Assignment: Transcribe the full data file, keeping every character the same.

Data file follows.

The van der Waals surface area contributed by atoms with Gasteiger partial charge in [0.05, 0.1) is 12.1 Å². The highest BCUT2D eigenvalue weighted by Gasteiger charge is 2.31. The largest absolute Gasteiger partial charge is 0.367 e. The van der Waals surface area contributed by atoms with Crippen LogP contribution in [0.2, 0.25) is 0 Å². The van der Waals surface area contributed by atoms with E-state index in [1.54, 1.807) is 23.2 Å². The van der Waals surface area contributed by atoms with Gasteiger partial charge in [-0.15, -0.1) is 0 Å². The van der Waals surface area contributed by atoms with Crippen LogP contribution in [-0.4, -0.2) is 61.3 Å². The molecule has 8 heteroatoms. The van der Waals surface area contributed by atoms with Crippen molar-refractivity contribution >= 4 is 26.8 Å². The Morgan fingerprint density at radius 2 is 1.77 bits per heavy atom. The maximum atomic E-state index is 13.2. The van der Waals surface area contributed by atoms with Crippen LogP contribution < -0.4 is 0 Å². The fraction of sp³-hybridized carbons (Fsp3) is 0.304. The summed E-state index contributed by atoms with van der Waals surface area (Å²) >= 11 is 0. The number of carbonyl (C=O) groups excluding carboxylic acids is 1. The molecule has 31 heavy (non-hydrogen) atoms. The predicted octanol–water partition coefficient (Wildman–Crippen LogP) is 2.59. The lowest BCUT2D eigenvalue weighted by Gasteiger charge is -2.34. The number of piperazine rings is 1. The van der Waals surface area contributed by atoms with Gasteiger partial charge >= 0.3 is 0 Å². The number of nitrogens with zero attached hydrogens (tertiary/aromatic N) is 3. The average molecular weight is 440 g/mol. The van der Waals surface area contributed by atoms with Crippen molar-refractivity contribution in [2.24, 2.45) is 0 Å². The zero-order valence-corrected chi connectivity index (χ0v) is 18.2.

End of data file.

The van der Waals surface area contributed by atoms with Gasteiger partial charge in [0.05, 0.1) is 12.1 Å². The highest BCUT2D eigenvalue weighted by Gasteiger charge is 2.31. The largest absolute Gasteiger partial charge is 0.367 e. The van der Waals surface area contributed by atoms with Crippen LogP contribution in [0.2, 0.25) is 0 Å². The van der Waals surface area contributed by atoms with E-state index in [1.54, 1.807) is 23.2 Å². The van der Waals surface area contributed by atoms with Gasteiger partial charge in [-0.15, -0.1) is 0 Å². The van der Waals surface area contributed by atoms with Crippen LogP contribution in [-0.4, -0.2) is 61.3 Å². The molecule has 8 heteroatoms. The van der Waals surface area contributed by atoms with Crippen molar-refractivity contribution >= 4 is 26.8 Å². The Morgan fingerprint density at radius 2 is 1.77 bits per heavy atom. The maximum atomic E-state index is 13.2. The van der Waals surface area contributed by atoms with Crippen LogP contribution < -0.4 is 0 Å². The fraction of sp³-hybridized carbons (Fsp3) is 0.304. The summed E-state index contributed by atoms with van der Waals surface area (Å²) >= 11 is 0. The number of carbonyl (C=O) groups excluding carboxylic acids is 1. The molecule has 31 heavy (non-hydrogen) atoms. The predicted octanol–water partition coefficient (Wildman–Crippen LogP) is 2.59. The lowest BCUT2D eigenvalue weighted by Gasteiger charge is -2.34. The number of piperazine rings is 1. The van der Waals surface area contributed by atoms with Gasteiger partial charge >= 0.3 is 0 Å². The number of nitrogens with zero attached hydrogens (tertiary/aromatic N) is 3. The average molecular weight is 440 g/mol. The van der Waals surface area contributed by atoms with Crippen molar-refractivity contribution in [2.24, 2.45) is 0 Å². The zero-order valence-corrected chi connectivity index (χ0v) is 18.2.